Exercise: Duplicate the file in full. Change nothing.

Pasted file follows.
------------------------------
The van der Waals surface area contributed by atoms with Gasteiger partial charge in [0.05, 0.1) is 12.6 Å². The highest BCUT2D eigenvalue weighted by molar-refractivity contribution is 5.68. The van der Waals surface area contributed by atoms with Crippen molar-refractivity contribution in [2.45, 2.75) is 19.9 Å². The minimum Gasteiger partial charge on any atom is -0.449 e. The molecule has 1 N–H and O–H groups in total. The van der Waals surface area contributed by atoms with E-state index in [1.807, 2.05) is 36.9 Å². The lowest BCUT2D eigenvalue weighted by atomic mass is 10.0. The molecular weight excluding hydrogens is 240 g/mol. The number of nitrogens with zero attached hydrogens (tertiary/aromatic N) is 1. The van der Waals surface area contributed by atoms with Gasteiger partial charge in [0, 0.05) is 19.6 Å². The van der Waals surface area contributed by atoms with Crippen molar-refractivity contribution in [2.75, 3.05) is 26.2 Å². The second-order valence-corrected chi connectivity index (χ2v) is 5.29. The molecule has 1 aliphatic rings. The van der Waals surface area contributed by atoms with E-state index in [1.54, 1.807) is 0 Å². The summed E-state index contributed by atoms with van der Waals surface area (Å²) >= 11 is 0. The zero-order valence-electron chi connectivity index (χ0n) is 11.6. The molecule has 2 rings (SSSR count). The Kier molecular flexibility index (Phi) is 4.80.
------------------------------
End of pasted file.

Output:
The van der Waals surface area contributed by atoms with Gasteiger partial charge in [0.05, 0.1) is 12.6 Å². The highest BCUT2D eigenvalue weighted by molar-refractivity contribution is 5.68. The van der Waals surface area contributed by atoms with Crippen molar-refractivity contribution in [2.45, 2.75) is 19.9 Å². The minimum Gasteiger partial charge on any atom is -0.449 e. The molecule has 1 N–H and O–H groups in total. The van der Waals surface area contributed by atoms with E-state index in [1.807, 2.05) is 36.9 Å². The lowest BCUT2D eigenvalue weighted by atomic mass is 10.0. The molecular weight excluding hydrogens is 240 g/mol. The number of nitrogens with zero attached hydrogens (tertiary/aromatic N) is 1. The van der Waals surface area contributed by atoms with Gasteiger partial charge in [0, 0.05) is 19.6 Å². The van der Waals surface area contributed by atoms with Crippen molar-refractivity contribution in [2.75, 3.05) is 26.2 Å². The second-order valence-corrected chi connectivity index (χ2v) is 5.29. The molecule has 1 aliphatic rings. The van der Waals surface area contributed by atoms with E-state index in [1.54, 1.807) is 0 Å². The summed E-state index contributed by atoms with van der Waals surface area (Å²) >= 11 is 0. The zero-order valence-electron chi connectivity index (χ0n) is 11.6. The molecule has 2 rings (SSSR count). The Kier molecular flexibility index (Phi) is 4.80.